Meryl Davis and Charlie White: Solid Gold Dancers
By Brian Cazenueve
When Meryl Davis and Charlie White won a silver medal at the Vancouver Olympics in 2010, they didn't take much time to bask in their achievement. Instead they immediately started thinking about their next steps — and ultimately another trip to the Olympics.
"Meryl and I looked at each other right afterward, and we were saying, 'What's next?'" White recalls. "It wasn't that we were upset at our result; we just knew there was so much more to accomplish."
That says a lot. On that night, the skaters received the highest scores of their careers up to that point. Since then, the drive for continued success have made them the greatest U.S. ice dance team of all time.
Ice dancing is considered to be the most artistic of all four figure skating disciplines. Throws, jumps, and overhead lifts are not permitted as they are in pairs skating, and dancers must skate to the defined beats and rhythms or their music selections. Dancers may perform to anything from waltzes to sambas to jazz tunes to classical melodies. Above all, they have to be in sync, skating with such precision that they can become shadows or reflections of each other.
For Davis, 27, and White, 26, it was a match made in the neighborhood. The pair grew up 10 minutes apart in a Detroit suburb. White took up figure skating to help him with his balance while he was playing hockey. The couple even lost a year of training time when White broke an ankle during a hockey tournament in 2006. Davis honed her determination by working hard in the classroom. She grew up with dyslexia and still had trouble reading into high school. Through diligent study, she became a member of the National Honor Society and is now majoring in cultural anthropology at the University of Michigan, where she also studies Italian.
"When we skate, it's like a fantasy world," says Davis, who has skated with White for 16 years. "You can allow yourself to become a different character. You forget all your troubles and jump into this world of make-believe and pretend."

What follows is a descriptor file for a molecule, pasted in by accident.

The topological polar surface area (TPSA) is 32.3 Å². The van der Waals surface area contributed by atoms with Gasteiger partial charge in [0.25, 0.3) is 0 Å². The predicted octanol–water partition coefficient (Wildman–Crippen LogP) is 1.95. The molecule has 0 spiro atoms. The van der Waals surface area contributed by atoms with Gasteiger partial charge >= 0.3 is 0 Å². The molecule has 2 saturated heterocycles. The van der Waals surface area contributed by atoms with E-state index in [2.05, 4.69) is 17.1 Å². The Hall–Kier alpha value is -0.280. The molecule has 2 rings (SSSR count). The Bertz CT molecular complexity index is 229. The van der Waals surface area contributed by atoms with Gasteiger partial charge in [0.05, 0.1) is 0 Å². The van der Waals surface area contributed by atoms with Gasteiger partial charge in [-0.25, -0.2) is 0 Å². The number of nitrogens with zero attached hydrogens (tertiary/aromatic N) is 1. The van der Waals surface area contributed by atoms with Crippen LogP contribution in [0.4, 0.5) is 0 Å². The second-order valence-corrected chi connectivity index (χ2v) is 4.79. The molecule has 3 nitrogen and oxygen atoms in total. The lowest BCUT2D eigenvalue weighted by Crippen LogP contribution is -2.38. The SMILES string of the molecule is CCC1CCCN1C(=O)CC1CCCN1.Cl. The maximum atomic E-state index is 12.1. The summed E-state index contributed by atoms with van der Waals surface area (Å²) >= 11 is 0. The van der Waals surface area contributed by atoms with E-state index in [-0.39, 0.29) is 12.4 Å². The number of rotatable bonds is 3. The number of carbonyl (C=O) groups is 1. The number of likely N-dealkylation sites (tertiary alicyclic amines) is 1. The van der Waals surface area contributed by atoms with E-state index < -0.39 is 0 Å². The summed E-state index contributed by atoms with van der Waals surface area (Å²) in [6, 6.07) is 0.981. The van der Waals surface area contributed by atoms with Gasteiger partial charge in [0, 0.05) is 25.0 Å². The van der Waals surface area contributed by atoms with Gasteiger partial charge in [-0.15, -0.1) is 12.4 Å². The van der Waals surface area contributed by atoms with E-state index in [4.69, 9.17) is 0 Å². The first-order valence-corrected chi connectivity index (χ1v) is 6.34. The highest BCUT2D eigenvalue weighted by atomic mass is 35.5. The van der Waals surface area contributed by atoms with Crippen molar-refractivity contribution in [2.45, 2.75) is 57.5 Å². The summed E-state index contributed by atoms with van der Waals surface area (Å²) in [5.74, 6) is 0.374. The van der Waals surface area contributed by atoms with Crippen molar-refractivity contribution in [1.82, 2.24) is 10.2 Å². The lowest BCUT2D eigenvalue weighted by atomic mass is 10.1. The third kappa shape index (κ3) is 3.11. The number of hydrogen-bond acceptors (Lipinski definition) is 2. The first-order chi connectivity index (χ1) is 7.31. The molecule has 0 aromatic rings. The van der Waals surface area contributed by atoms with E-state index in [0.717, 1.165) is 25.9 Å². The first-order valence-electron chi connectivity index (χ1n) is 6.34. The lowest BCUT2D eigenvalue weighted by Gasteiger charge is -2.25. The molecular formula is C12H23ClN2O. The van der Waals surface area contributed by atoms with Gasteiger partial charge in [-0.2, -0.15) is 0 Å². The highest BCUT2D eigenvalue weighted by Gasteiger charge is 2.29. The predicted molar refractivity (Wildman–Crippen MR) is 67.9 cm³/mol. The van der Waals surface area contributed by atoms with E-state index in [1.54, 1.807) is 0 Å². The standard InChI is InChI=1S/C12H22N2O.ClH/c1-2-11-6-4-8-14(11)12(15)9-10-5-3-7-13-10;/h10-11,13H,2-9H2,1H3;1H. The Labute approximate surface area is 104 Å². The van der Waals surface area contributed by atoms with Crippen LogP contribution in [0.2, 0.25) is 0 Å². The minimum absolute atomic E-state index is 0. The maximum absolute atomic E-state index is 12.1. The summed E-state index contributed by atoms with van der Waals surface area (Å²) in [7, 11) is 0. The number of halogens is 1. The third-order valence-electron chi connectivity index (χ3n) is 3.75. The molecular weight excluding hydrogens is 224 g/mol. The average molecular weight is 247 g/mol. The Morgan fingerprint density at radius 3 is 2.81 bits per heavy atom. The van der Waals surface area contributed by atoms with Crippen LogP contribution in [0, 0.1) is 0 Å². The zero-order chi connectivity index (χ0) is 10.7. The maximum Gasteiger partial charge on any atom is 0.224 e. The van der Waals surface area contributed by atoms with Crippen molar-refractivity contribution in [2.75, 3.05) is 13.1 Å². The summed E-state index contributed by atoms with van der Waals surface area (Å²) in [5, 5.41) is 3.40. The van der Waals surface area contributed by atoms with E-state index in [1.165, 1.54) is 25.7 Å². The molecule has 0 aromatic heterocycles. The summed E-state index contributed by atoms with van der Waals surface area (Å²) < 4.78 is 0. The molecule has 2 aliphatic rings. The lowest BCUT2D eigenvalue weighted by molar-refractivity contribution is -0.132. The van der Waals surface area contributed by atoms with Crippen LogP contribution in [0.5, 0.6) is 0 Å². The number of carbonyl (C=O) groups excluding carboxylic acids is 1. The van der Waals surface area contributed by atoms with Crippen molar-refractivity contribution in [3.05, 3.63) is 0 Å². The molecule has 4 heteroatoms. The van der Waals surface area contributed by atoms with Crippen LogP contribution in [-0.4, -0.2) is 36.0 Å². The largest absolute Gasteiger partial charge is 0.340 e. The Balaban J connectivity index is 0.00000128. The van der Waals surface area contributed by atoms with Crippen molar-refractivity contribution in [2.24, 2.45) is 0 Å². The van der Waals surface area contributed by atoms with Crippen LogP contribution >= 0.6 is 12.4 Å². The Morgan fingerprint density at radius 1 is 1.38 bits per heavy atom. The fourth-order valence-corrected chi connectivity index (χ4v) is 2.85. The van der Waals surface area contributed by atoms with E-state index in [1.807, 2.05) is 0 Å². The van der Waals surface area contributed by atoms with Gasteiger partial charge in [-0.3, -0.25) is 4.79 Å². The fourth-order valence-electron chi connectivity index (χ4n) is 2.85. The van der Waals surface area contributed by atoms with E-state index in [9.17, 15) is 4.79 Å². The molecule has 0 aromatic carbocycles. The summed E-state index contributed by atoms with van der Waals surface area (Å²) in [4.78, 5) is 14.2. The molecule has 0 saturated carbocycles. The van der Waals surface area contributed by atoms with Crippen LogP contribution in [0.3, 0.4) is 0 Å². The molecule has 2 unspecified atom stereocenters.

Arrival of a Rivalry
Davis and White have risen to the top of the world of ice dancing, having won two world championships — the only times a U.S. dance team has taken home gold at a world championship or Olympics — and four straight Grand Prix Finals, a prestigious competition that includes only the top six skaters or teams from each discipline.
Since the Vancouver Games, Davis's and White's stiffest competition have been the Canadian pair of Tessa Virtue and Scott Moir, a team that trains at the same rink in Canton, Michigan. The two teams have traded places at the top of the podium: Virtue and Moir won gold medals in Vancouver and at the world championships in 2010 and '12. Davis and White took world titles in '11 and '13. At each competition, the North American duo that didn't win finished second. The rivalry will be as fierce as ever in Sochi, with Davis and White looking to take care of some unfinished business.
"Meryl and I understand each other on the ice," White says. "We communicate without words, and we both know what the other person is trying to say with their skating. We've been together so long, each of us is an extension of the other person."
When the competition in Sochi begins, they'll perform their short program to the song "I Could Have Danced All Night." They won't have to pretend.
For more coverage of the 2014 Winter Olympics and interviews with Olympians, check out Sports Illustrated Kids' Guide to the Games!
Photo: CHARLIE NEIBERGALL/AP